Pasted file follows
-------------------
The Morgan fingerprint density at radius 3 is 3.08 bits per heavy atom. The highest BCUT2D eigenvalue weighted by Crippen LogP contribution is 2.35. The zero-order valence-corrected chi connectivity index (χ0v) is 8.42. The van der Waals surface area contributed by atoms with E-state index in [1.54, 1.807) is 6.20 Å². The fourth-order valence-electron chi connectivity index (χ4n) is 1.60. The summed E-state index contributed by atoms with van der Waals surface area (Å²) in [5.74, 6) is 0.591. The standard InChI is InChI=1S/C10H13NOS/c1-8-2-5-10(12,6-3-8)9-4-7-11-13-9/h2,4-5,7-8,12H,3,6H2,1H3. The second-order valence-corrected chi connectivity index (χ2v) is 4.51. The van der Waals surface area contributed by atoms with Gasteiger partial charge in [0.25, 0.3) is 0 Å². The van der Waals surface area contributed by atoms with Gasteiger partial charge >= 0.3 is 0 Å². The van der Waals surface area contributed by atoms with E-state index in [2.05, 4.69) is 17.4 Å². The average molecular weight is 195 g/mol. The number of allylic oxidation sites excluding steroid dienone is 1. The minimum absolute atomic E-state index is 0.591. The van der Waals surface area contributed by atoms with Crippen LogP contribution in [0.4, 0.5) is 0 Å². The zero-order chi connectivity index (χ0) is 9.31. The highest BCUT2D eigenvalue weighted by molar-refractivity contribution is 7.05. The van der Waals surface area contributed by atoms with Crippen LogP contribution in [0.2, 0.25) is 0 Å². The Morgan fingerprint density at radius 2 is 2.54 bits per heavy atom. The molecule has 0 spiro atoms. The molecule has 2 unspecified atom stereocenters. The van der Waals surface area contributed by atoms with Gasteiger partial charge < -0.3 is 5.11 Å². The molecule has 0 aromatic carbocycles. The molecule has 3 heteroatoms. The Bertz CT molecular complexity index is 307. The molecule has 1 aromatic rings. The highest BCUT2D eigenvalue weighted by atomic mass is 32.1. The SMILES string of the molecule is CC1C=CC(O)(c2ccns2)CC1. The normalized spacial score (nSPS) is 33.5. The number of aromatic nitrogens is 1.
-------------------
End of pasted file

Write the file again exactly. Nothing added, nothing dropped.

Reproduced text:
The Morgan fingerprint density at radius 3 is 3.08 bits per heavy atom. The highest BCUT2D eigenvalue weighted by Crippen LogP contribution is 2.35. The zero-order valence-corrected chi connectivity index (χ0v) is 8.42. The van der Waals surface area contributed by atoms with E-state index in [1.54, 1.807) is 6.20 Å². The fourth-order valence-electron chi connectivity index (χ4n) is 1.60. The summed E-state index contributed by atoms with van der Waals surface area (Å²) in [5.74, 6) is 0.591. The standard InChI is InChI=1S/C10H13NOS/c1-8-2-5-10(12,6-3-8)9-4-7-11-13-9/h2,4-5,7-8,12H,3,6H2,1H3. The second-order valence-corrected chi connectivity index (χ2v) is 4.51. The van der Waals surface area contributed by atoms with Gasteiger partial charge in [0.25, 0.3) is 0 Å². The van der Waals surface area contributed by atoms with Gasteiger partial charge >= 0.3 is 0 Å². The van der Waals surface area contributed by atoms with E-state index in [2.05, 4.69) is 17.4 Å². The average molecular weight is 195 g/mol. The number of allylic oxidation sites excluding steroid dienone is 1. The minimum absolute atomic E-state index is 0.591. The van der Waals surface area contributed by atoms with Crippen LogP contribution in [0.4, 0.5) is 0 Å². The zero-order chi connectivity index (χ0) is 9.31. The highest BCUT2D eigenvalue weighted by molar-refractivity contribution is 7.05. The van der Waals surface area contributed by atoms with Crippen LogP contribution in [0.2, 0.25) is 0 Å². The Morgan fingerprint density at radius 2 is 2.54 bits per heavy atom. The molecule has 0 spiro atoms. The molecule has 2 unspecified atom stereocenters. The van der Waals surface area contributed by atoms with Gasteiger partial charge < -0.3 is 5.11 Å². The molecule has 0 aromatic carbocycles. The molecule has 3 heteroatoms. The Bertz CT molecular complexity index is 307. The molecule has 1 aromatic rings. The highest BCUT2D eigenvalue weighted by atomic mass is 32.1. The SMILES string of the molecule is CC1C=CC(O)(c2ccns2)CC1. The normalized spacial score (nSPS) is 33.5. The number of aromatic nitrogens is 1.